Declaration of defeat.

Remember that Tempest machine that John and I were halfassedly trying to repair from September through November?

To recap, when I bought it, the right half of the monitor wasn't lighting up, but scoping out the logic board showed a full signal, so the problem was within the monitor. We replaced several dozen components, re-soldered almost everything, and along the way, made it worse. Now the monitor doesn't light up at all.

So, this is clearly beyond our skill level, and also it ceased being any fun at all at about day three.

A few people suggested we just call in the experts, and have someone who repairs these things professionally come out and make a house-call. Sounds good to me. Two separate Bay Area operations were suggested -- "Ken & TJ" and "Tilt Electronics" -- but it's been two months and neither of them has returned repeated phone calls or emails, so one can only presume that they're not interested.

Any other suggestions of someone I could get to come out here and fix this damned thing? Or is it now kindling?

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7 Responses:

  1. Eric Smith says:

    There are pairs of transistors for the deflection, 2N3716 and 2N3792, mounted to the chassis. It looks like the original problem was probably the Q606 2N3792. It's hard to find original replacements, but the 2N3792 can be replaced by an NTE285. Could also be the Q603/Q604 preamp that drives the Q605/Q606 amp.

    Check whether the filament of the tube is glowing. If so, check whether the spot killer LED800 is on. If so, one of the deflection amps has completely failed.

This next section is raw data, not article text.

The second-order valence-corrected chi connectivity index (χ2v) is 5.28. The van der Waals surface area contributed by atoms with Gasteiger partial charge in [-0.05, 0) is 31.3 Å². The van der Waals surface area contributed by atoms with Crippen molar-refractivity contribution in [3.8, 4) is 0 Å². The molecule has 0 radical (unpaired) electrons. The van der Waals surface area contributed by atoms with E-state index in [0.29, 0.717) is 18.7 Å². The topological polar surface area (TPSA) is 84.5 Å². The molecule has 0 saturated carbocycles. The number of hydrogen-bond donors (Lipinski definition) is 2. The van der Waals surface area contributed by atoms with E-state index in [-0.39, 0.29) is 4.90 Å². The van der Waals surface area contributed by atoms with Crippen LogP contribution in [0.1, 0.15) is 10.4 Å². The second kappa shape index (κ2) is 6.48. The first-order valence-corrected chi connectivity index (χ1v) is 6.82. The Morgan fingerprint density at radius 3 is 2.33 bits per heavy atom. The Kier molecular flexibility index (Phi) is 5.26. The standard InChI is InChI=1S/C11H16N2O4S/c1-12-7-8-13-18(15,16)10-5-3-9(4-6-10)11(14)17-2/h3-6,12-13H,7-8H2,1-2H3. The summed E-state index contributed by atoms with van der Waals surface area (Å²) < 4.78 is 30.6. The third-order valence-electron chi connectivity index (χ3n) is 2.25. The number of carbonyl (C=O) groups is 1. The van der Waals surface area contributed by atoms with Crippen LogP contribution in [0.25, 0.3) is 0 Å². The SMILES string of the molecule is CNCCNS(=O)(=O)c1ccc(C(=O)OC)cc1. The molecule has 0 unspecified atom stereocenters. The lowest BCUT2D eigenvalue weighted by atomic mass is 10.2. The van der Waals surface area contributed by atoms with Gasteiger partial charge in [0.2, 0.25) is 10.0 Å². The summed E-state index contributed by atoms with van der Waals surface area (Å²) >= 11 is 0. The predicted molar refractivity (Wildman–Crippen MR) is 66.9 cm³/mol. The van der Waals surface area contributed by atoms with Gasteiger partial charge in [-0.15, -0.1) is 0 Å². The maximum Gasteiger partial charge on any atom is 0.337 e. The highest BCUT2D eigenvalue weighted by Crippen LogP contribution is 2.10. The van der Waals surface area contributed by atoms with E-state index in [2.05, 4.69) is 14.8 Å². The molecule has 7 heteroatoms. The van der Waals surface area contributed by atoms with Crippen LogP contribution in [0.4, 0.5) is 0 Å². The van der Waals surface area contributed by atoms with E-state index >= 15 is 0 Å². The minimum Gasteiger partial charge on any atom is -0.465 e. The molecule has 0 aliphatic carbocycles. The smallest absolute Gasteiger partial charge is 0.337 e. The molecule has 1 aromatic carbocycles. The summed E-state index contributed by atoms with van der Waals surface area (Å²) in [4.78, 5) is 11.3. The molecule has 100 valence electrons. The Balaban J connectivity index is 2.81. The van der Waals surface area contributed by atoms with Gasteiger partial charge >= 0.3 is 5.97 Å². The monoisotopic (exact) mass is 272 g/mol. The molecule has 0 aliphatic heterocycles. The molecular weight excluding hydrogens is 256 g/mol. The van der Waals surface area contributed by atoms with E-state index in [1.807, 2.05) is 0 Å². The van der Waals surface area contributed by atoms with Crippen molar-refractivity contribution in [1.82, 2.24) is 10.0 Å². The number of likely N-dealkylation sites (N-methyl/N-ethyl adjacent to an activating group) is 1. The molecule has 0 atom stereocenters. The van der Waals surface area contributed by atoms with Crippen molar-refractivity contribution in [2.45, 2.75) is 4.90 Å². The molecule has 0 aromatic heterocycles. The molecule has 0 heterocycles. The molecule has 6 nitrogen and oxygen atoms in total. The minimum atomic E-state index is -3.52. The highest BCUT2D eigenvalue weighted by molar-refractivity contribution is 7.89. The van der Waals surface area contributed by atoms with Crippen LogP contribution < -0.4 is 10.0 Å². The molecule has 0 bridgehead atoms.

In my experience, usually when the monitor doesn't light up at all (no filament, no spot killer), that's due to one of the fuses F100 or F101, and they usually blow because something else is shorted.

  2. Otto says:

    Would it be possible to just replace the monitor with another one?

    • jwz says:

      Sure, they are occasionally available. My worry on that is that, as this machine was working fine before we put it on a truck, I have no reason to believe that once an eBayed 35-year-old monitor has found itself in the tender embrace of UPS, it will work any better by the time it gets here... so that's a pricey gamble in itself.

  3. Jizaboz says:

    Hmm.. completely replacing the wires from the monitor to the board with new ones is the only thing I can think of without testing it out on a different monitor.

    You said you re-soldered everything, so I assume you've tried pushing on all of the connections and chips on the board with the power on while looking at the screen to see if anything changes.

  4. fantasygoat says:

    You might get more responses by asking on some pinball and video forums, or even Usenet.

    There's also the Bay Area Pinball League mailing list, which will definitely have some video people on it. I'd try that before forums or Usenet.

    I know it's suboptimal to have to sign up to web forums and mailing lists, but it's generally the fastest and easiest way to get access to guys who can fix stuff.

  5. Tim Showalter says:

    Chris at T-Minus One (www.arcadeparty.com) can fix it. 925-932-3333. They answer phone calls and make house calls. If the picture tube is good (as in, sealed and has lots of phosphor left), anything else can be fixed. Ken and TJ and Tilt send their stuff to T-Minus One when they need help.

    Or, I know Ken and TJ. I can call them and make fun of them if you like.

    If you just want it gone, I can make that happen, but that would be sad.